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Away, my soul, away! In vain, in vain, the birds of warning sing -And bark! I hear the famish'd brood of prey Flap their lank pennons on the groaning wind !
Away, my soul, away! I, unpartaking of the evil thing,
With daily prayer, and daily toil
Soliciting for food my scanty soil, Have wail'd my country with a loud lament. Now I recentre my immortal mind
In the deep sabbath of blest self-content; Cleansed from the fears and anguish that bedin God's image, sister of the Seraphim.
MONODY ON THE DEATH OF
CHATTERTON. WHEN faint and sad o'er Sorrow's desert wild Slow journeys onward poor Misfortune's child ; When fades each lovely form by fancy dress’d, And inly pines the self-consuming breast; (No scourge
of scorpions in thy right arm dread, No helmet terrors nodding o'er thy head,) Assume, O Death ! the cherub wings of Peace, And bid the heart-sick wanderer's anguish cease!
Thee, CHATTERTON ! yon unblest stones protect
and of God, Perchance, thou raisest high th' enraptur'd hymn
Amid the blaze of Seraphim ! Yet oft ('tis nature's call) I weep, that heaven-born genius so should fall ;
And oft, in fancy's saddest hour, my soul
Thy corse of livid hue :
Is this the land of song-ennobled line?
Pour'd forth his lofty strain ?
And o'er her darling dead
Pity hopeless hung her head, While - mid the pelting of that merciless storm," Sunk to the cold earth Otway's famish'd form !
Sublime of thought, and confident of fame,
Light-hearted youth ! he hastes along,
And meditates the future song, ow dauntless Ælla fray'd the Dacyan foes ;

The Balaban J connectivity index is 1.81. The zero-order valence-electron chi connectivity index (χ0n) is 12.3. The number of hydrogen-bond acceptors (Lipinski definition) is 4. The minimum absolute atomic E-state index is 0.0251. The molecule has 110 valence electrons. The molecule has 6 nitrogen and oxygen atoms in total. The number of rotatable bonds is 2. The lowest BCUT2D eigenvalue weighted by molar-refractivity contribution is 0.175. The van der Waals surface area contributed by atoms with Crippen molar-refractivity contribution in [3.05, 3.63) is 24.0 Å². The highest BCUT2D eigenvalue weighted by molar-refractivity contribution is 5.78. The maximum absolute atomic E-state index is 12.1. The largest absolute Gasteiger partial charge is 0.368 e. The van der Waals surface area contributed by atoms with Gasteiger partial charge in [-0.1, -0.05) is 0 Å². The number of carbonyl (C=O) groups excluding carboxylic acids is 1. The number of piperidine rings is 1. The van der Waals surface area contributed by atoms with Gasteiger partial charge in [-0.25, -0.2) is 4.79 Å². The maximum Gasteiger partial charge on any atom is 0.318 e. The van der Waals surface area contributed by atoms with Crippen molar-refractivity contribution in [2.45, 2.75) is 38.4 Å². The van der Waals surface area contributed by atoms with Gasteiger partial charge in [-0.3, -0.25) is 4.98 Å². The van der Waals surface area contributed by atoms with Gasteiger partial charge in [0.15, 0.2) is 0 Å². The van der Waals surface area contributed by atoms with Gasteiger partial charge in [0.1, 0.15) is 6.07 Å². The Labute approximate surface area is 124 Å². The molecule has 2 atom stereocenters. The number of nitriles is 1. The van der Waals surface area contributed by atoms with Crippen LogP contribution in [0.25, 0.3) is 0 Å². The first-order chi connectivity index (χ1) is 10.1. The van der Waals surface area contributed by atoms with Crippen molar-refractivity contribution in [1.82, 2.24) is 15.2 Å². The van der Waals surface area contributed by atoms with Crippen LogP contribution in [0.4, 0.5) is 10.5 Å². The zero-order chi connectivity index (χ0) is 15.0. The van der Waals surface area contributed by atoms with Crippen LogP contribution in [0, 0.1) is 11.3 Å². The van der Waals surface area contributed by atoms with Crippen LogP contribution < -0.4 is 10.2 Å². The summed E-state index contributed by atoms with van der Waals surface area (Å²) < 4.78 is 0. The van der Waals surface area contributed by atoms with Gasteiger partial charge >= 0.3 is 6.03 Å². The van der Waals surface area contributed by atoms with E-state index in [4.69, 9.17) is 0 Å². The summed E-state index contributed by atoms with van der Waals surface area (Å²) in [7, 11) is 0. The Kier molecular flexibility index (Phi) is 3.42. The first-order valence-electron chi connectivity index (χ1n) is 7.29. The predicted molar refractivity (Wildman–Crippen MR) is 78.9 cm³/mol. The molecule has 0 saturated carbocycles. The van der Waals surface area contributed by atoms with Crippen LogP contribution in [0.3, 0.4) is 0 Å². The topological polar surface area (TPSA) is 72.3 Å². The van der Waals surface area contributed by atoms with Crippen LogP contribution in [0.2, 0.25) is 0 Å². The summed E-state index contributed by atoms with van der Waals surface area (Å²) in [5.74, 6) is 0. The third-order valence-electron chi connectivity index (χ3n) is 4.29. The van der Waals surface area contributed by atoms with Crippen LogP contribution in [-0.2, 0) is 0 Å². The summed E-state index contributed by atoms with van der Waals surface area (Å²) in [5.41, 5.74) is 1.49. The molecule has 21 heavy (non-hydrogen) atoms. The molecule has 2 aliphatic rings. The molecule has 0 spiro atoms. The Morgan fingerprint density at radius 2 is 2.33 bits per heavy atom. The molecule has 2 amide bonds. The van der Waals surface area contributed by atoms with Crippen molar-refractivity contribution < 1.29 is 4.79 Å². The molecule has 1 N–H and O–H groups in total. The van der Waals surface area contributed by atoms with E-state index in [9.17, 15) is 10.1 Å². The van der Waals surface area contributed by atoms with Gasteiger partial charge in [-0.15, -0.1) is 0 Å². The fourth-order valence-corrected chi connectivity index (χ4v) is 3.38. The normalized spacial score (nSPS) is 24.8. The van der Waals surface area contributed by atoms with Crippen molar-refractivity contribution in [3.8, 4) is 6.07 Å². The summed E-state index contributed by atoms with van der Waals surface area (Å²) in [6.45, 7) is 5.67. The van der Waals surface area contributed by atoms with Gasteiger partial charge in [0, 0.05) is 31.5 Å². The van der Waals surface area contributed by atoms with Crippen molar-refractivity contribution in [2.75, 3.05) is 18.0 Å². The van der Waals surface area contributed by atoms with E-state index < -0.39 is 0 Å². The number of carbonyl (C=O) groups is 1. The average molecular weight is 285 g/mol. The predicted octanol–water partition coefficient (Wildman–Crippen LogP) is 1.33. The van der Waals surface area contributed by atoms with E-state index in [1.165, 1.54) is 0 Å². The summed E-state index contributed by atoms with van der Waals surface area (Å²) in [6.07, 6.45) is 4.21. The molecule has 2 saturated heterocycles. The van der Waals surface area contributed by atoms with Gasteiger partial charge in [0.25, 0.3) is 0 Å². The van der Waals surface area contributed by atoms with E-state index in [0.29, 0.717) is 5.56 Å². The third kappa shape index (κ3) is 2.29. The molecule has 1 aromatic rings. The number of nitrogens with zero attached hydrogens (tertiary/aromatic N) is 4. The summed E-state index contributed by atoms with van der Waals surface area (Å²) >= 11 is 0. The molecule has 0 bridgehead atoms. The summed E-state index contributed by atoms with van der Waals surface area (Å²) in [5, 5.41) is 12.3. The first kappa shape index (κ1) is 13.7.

See, as floating high in air
Glitter the sunny visions fair, His
cyes dance rapture, and his bosom glows !
Yes! clad in nature's rich array, And bright in all her tender hues, Sweet tree of hope! thou loveliest child of spring Most fair didst thou disclose thine early bloom, Loading the west-winds with its soft perfume ! And fancy, elfin form of gorgeous wing:
• Avon, a river near Bristol, the birthplace of Chatterton.
On every blossom hung her fostering dews,
Inat, changeful, wanton'd to the orient day! But soon upon thy poor unshelter'd head Diu penury her sickly mildew shed : Ani ovun the scathing Lightning bade thee stand In frowning horror o'er the blighted land !
Ah! where are fled the charms of vernal Grace,
Youth of tumultuous soul, and haggard eye!
When Care, of wither'd brow,
When near thee stood Affection meek
(Her bosom bare, and wildly pale her cheek)
See, see her breast's convulsive throe,
Her silent agony of woe!
And thou had'st dash'd it, at her soft command,
But that Despair and Indignation rose,
And told again the story of thy woes; Told the keen insult of th' unfeeling heart;
The dread dependence on the low-born mind;
Told every pang, with which thy soul must smart,
Neglect, and grinning Scorn, and Want combin'd! Recoiling quick, thou bad’st the friend of pain Roll the black tide of Death thro' every freezing
Ye woods! that wave o'er Avon's rocky steep,
Poor Chatterton! he sorrows for thy fate
This chaplet cast I on thy unshap'd tomb,
Lest kindred woes persuade a kindred doom: For oh! big gall-drops, shook from Folly's wing, Have blacken’d the fair promise of my spring ; And the stern Fate transpier&d with viewless dart
The last pale Hope, that shiver'd at my heart ! Hence, gloomy thoughts! no more my soul shalldwell On joys that were! No more endure to weigh
The shame and anguish of the evil day,
O Chatterton! that thou wert yet alive!
Sure thou would'st spread the canvass to the gale,
O'er peaceful Freedom's undivided dale,
All deftly mask'd, as hoar Antiquity.
SONGS OF THE PIXIES. The Pixies, in the superstition of Devonshire, are a race of beings invisibly small, and harmless or friendly to man. At a small distance from a village in that country, half way up a wood-covered hill, is an excavation, called the Pixies' Parlour. The roots of old trees form its ceiling; and on its sides are innumerable cyphers, among which the author discovered his own cypher and those of his brothers, cut by the hand of their childhood. At the foot of the hill · flows the river Otter. To this place the author conducted a party of young ladies, during the summer months of the year 1793, one of